Congressman: Media’s attack on high schoolers was calculated to detract from March for Life
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LOUISVILLE, Kentucky, January 22, 2019 (LifeSiteNews) – A Republican Congressman told LifeSiteNews that he believes leftist opponents of the March for Life may have devised a race-baiting narrative involving high school students to draw attention away from pro-lifers.
“I think the left was looking for a narrative to fill in the space so that the news wouldn’t report on the positive things that happened at the March.” Rep. Thomas Massie said Monday in an interview with LifeSite. “I felt that some elected official had to provide counter-narrative, and that’s what I did.”
Legacy and social media were ablaze after a video went viral over the weekend that showed a Native American man, Nathan Phillips, banging a drum while confronting smiling white teenager Nick Sandmann. An account of the incident that a student shared with a local TV station said Phillips and his group forced their way among the students, who at first thought it was a cultural display. After a while, the account said, the boys of Covington Catholic High School became confused.
“It was not until later that we discovered they would incriminate us as a publicity stunt,” the anonymous student wrote. “As a result, my friend faces expulsion for simply standing still and our entire school is being disparaged for a crime we did not commit.”
Student Nick Sandmann, who has become a focal point of a social media firestorm for supposed racism, issued a statement saying he and other students have faced death threats and other harassment. He denied that he harassed the activist Phillips.
Congressman Massie told LifeSiteNews that he visits Covington Catholic High School annually and has never known of any racist incidents there. “I think that young kids, today, are more tolerant than ever about divergent political views and different races,” he said. “ … The irony is that the students were targeted with racial slurs.”
Massie called on Americans to be more careful about rushing to judgments when viewing social media. He told LifeSiteNews that he, like many others, was concerned by initial reports that attributed racism to the Covington Catholic students, who are his constituents. However, after watching several videos of the Friday incident, Massie determined that the narrative did not square with what he knew about the students.
“This is a defining moment,” the Republican said, “And I hope people walk away with a lesson that in this day of social media and instant news, you shouldn’t make instant conclusions.”
Massie’s comment as in line with an initial tweet that he posted Sunday: “I was uncomfortable when I saw the video and description that first went viral, so I understand the initial reactions to the Covington Catholic video. I chose to wait for more facts before responding because the narrative did not match what I know to be the character of these students.”
Massie told LifeSiteNews that one of the students is now under police protection. Deploring threats of violence directed at the students and families, Massie pointed out that threats to schools and students are illegal. He said a Kentucky prosecutor has warned that he will pursue charges against any person threatening violence. Reportedly, an attorney is preparing to sue news outlets that erroneously reported on the incident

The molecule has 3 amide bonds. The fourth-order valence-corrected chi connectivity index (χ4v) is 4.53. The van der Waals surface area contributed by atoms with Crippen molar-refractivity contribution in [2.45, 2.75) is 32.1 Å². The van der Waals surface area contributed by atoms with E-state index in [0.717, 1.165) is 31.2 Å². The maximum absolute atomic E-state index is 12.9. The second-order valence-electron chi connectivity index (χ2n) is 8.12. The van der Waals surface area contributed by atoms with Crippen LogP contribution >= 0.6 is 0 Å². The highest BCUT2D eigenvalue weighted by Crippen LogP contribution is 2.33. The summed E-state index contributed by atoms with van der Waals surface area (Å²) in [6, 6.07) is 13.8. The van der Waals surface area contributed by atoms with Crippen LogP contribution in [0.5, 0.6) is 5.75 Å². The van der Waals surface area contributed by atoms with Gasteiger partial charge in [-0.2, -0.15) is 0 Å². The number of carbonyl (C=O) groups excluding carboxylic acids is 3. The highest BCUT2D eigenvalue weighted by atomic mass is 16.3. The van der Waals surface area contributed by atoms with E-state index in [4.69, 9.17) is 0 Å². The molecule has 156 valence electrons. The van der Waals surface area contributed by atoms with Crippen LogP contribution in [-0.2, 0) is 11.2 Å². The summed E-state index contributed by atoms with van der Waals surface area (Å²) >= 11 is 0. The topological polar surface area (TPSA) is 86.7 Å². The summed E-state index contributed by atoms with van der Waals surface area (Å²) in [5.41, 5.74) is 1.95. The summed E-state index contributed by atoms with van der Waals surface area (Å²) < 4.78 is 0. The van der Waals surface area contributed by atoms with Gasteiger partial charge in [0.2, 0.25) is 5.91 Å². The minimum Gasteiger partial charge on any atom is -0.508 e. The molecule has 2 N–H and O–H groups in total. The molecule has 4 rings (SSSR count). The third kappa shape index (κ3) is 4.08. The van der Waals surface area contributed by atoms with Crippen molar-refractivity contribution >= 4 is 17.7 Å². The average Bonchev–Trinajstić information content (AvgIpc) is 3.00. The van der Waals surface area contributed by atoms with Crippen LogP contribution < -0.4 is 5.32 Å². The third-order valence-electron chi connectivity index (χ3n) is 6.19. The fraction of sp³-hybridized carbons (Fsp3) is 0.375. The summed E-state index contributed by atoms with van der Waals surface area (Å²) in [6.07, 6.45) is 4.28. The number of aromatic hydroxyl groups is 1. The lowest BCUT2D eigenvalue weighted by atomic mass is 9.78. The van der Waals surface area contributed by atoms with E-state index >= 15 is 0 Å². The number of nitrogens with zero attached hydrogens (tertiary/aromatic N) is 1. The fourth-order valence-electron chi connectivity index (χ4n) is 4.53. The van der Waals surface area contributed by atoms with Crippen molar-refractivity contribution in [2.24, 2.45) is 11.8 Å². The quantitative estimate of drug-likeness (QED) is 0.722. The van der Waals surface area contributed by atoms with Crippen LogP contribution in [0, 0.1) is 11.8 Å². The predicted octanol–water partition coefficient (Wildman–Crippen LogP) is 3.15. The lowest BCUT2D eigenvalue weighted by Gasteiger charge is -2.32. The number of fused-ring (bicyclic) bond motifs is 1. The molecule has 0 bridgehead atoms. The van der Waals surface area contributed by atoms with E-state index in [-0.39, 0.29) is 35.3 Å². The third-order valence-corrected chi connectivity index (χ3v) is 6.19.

Massie noted that students from Covington Catholic High School have been attending the March for Life for decades at their own expense and are of commendable character.
“These are the kind of kids who do the right thing when the cameras are not on,” he said when noting that he meets with students at the school every year. This was why, he said, that he thought that something was wrong with the narrative that played out on social media. “When you are convicted in the court of public opinion, if you are later exonerated, the exoneration is always on the back page and never re-tweeted as much as the conviction.”
However, the Catholic Diocese of Covington condemned the students and threatened them with expulsion. The students’ critics included not only leftists but also fellow Catholics such as Princeton professor Robert George, who later retracted his statements.
This is the statement released earlier today by the Diocese of Covington and Covington Catholic High School: pic.twitter.com/BHkicFI3I0— Archdiocese of Cincinnati (@CatholicCincy) January 20, 2019
Sandmann, who faced Phillips peaceably during the incident, issued a statement Sunday that clarified his point of view. It said in part:
“I am being called every name in the book, including a racist, and I will not stand for this mob-like character assassination of my family’s name," he said. "My parents were not on the trip, and I strive to represent my family in a respectful way in all public settings.
“I have received physical and death threats via social media, as well as hateful insults. One person threatened to harm me at school, and one person claims to live in my neighborhood. My parents are receiving death and professional threats because of the social media mob that has formed over this issue.”
3 groups:— Michael Knowles (@michaeljknowles) January 20, 2019
1. Catholic teens minding their own business on a class trip
2. Native American demonstrators (incl. Nathan Phillips) march up, beat drums, push into center of student group, call teens "beasts"
3. Black Israelites, who condemn whites as devils
Who's in the wrong?
This kid, who's life is currently being destroyed, actually gestures to his friend to show Nathan Phillips respect during his drumming! All of it happening of course with another activist is screaming to go back to Europe because all he can do is be white? #CovingtonCatholic pic.twitter.com/OaK6MX5m2S— Rosie memos (@almostjingo) January 20, 2019
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